An inventory of 1632 confirms the presence of this rare set of pendant paintings by the still-life master Balthasar van der Ast in the collection of Princess Amalia van Solms, wife of Frederik Hendrik, Prince of Orange. The two works complement each other and reinforce the message that one should be grateful for the abundance and beauty of God’s creation. Both works feature a centrally placed wicker basket overflowing with a semicircular array of still-life objects, both natural and man-made, including fruit, flowers, shells, and exotic Wan-Li porcelain from China (referencing, respectively, the elements of earth, air, water, and fire).
Van der Ast was trained by his brother-in-law, the noted still-life painter Ambrosius Bosschaert (1573–1621). Like his mentor, Van der Ast created symmetrical compositions from meticulous preparatory drawings or watercolor studies made from life of blooming flowers, ripe fruits, and exotic shells—elements the artist was then able to combine, and recombine, in his paintings without needing to have the actual objects in front of him. Departing from his teacher’s penchant for crisp and vivid compositions, Van der Ast softened his contours, used more muted colors, and selectively highlighted the central core of his still lifes. He reinforced the dramatic effect by bringing his forms close to the picture plane and by compressing the space between the various elements. Van der Ast further enlivened the flower arrangement here with a dragonfly and a hermit crab emerging from its shell.
By the early 1630s, the Prince of Orange, Frederik Hendrik, and his wife, Amalia van Solms, had formed an important collection of contemporary Dutch and Flemish paintings. Their taste led them to collect mythological and allegorical paintings as well as princely portraits. The inventory of their possessions made in 1632 lists only four still lifes, two of which hung in a small room belonging to the princess that also contained two allegorical paintings attributed to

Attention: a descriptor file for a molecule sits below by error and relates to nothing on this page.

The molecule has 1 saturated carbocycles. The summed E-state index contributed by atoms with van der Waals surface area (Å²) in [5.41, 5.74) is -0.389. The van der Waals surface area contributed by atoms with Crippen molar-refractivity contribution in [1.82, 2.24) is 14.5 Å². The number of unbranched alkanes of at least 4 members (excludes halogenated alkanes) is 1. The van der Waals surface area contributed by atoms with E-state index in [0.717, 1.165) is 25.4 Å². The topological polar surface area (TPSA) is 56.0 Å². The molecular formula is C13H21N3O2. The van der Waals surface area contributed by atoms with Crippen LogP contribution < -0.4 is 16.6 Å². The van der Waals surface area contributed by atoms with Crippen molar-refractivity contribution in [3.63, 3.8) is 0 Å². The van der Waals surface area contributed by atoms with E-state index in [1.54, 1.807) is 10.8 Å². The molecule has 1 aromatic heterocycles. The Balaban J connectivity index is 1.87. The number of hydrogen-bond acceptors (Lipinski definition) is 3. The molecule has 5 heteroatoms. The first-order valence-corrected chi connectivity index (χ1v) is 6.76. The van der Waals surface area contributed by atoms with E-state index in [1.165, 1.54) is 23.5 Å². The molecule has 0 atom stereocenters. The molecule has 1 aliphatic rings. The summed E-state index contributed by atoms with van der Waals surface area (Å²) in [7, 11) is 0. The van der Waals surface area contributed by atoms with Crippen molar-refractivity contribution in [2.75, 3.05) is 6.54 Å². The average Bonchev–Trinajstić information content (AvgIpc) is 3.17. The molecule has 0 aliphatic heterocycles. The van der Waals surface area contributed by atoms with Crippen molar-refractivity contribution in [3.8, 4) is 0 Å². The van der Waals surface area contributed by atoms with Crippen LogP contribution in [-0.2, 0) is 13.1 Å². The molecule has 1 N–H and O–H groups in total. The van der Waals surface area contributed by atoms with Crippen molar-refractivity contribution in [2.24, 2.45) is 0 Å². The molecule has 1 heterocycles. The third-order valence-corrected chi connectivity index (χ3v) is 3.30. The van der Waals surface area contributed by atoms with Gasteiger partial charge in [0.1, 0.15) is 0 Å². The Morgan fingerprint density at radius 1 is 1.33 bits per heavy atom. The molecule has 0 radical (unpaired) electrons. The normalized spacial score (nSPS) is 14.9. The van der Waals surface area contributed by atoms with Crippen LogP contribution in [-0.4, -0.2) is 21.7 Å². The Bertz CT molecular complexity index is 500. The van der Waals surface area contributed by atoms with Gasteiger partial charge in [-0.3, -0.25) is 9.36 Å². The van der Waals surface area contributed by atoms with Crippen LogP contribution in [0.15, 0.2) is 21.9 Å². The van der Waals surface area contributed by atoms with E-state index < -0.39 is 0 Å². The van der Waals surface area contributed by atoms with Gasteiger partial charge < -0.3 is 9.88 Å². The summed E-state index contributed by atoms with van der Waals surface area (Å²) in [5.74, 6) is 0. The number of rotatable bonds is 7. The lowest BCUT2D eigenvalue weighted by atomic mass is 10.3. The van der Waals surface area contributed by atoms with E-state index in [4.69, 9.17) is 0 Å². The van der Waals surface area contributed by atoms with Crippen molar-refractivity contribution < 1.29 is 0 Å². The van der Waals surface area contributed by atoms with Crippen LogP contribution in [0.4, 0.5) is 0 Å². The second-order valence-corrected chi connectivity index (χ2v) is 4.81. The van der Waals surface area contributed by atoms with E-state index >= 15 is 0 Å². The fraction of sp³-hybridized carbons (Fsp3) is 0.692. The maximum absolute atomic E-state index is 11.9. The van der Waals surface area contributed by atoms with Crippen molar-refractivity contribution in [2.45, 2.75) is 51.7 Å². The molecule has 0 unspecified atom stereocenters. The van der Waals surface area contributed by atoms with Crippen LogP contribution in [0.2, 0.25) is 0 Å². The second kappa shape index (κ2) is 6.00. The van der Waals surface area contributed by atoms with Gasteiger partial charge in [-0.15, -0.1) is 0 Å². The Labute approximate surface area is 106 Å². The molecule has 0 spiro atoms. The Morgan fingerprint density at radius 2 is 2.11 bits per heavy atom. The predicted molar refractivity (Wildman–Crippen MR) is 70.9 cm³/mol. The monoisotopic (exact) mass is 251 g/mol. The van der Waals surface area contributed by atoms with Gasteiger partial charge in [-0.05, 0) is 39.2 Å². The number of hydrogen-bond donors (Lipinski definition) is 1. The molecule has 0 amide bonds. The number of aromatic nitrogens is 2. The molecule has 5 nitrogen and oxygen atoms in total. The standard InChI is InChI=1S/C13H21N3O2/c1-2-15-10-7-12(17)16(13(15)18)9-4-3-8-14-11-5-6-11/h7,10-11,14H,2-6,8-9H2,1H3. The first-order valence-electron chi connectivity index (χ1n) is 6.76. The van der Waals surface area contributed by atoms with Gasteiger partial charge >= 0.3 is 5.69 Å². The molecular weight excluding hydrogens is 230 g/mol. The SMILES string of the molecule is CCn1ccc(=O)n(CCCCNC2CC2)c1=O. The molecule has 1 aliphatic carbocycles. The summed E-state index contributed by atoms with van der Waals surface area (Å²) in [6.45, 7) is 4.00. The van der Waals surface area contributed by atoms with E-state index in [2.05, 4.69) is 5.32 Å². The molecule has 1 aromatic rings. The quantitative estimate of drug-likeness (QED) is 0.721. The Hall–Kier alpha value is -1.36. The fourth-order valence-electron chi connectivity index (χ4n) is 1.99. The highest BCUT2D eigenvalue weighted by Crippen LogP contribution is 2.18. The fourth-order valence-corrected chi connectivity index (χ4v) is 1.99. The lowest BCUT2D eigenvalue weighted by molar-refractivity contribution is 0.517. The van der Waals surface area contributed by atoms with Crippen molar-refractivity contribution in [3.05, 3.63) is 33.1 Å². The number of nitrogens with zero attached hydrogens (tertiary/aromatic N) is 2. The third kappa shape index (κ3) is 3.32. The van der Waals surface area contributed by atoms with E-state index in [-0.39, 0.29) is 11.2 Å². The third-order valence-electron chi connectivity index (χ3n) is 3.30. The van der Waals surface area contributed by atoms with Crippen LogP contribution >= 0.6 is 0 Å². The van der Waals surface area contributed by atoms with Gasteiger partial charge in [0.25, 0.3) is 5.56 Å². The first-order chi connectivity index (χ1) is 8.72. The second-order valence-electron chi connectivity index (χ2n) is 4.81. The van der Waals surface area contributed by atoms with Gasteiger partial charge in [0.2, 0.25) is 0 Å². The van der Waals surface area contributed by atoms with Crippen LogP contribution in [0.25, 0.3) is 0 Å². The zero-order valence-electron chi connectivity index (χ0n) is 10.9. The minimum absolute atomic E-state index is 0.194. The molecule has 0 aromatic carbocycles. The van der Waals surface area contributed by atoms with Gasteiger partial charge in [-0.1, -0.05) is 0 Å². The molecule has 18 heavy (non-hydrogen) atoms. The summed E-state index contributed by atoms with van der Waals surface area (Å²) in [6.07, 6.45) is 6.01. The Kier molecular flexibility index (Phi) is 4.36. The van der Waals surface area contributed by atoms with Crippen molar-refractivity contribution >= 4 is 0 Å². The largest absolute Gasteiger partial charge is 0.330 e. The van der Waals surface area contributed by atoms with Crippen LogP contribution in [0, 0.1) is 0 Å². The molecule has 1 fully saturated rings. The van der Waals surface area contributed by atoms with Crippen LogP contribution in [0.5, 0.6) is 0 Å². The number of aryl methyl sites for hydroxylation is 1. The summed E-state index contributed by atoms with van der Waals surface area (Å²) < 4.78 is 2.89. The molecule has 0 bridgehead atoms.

S. W. A. Drossaers with Cornelis Hofstede de Groot and C. H. de Jonge, "Inventaris van de meubelen van het Stadhouderlijk kwartier met het Speelhuis en van het Huis in het Noordeinde te 's-Gravenhage," Oud-Holland 47 (1930): 212, nos. 76, 77: “Twee cleyne schilderikens met ebben lijsten, het een een mandeken met fruyten ende het ander een mandeken met bloemen, door [Balthasar] van der Ast gedaen” (“Two small paintings with ebony frames, the one a basket with fruits and the other a basket with flowers, by Van der Ast”). The inventory was made in August 1632.
The connection between the description in this inventory and these two paintings was first made by Laurens J. Bol, "Een Middelburgse Brueghel-groep," Oud-Holland 70 (1955): 146, note 36. Laurens J. Bol, in The Bosschaert Dynasty: Painters of Flowers and Fruit, trans. A. M. de Bruin-Cousins (Leigh-on-Sea, 1960), has identified only three other pairs by Van der Ast, none of which answers to the description in the inventory (cat. nos. 43, 44; 51, 52; 53, 80).
A large proportion of the paintings in the princely collection had been executed by artists from Utrecht; thus it may well be that Van der Ast’s work was known to Amalia van Solms as a result of his residence in Utrecht during the 1620s.
Van der Ast was trained by his brother-in-law,
See Ingvar Bergström et al., Clarity in Awareness: An Exhibition of Fine and Important Dutch and Flemish XVIIth-Century Still-Life Paintings (London, 1984), 66–75.
See Ingvar Bergström, "Baskets with Flowers by Ambrosius Bosschaert the Elder and Their Repercussions on the Art of Balthasar van der Ast," Tableau 6 (1983–1984): 66, fig. 1.
Laurens J. Bol, in The Bosschaert Dynasty: Painters of Flowers and Fruit, trans. A. M. de Bruin-Cousins (Leigh-on-Sea, 1960), has identified this tulip, known as a “Summer Beauty,” in at least six other compositions (cat. nos. 18, 20, 26, 46, 63, 116).
A clear difference, however, exists between the two artists. Whereas Bosschaert’s blossoms are crisp and their colors vivid, Van der Ast’s forms are softer, with diffuse contours and more muted colors, as in his Basket of Flowers. Light no longer plays evenly over the surface, but selectively highlights the central core of the composition, creating a more dynamic image than any comparable painting by Bosschaert. Van der Ast reinforces this effect by bringing his forms close to the picture plane and compressing the space between the various compositional elements. Finally, he adds variety to his scene, not only with the plethora of flowers in his basket, including tulips, roses, irises, fritillaria, columbine, an anemone, a hyacinth, a carnation, and a cyclamen leaf, but also with the rare and exotic shells and fruit that lie on the table. A dragonfly in the upper right and a hermit crab in the lower left further enliven the scene.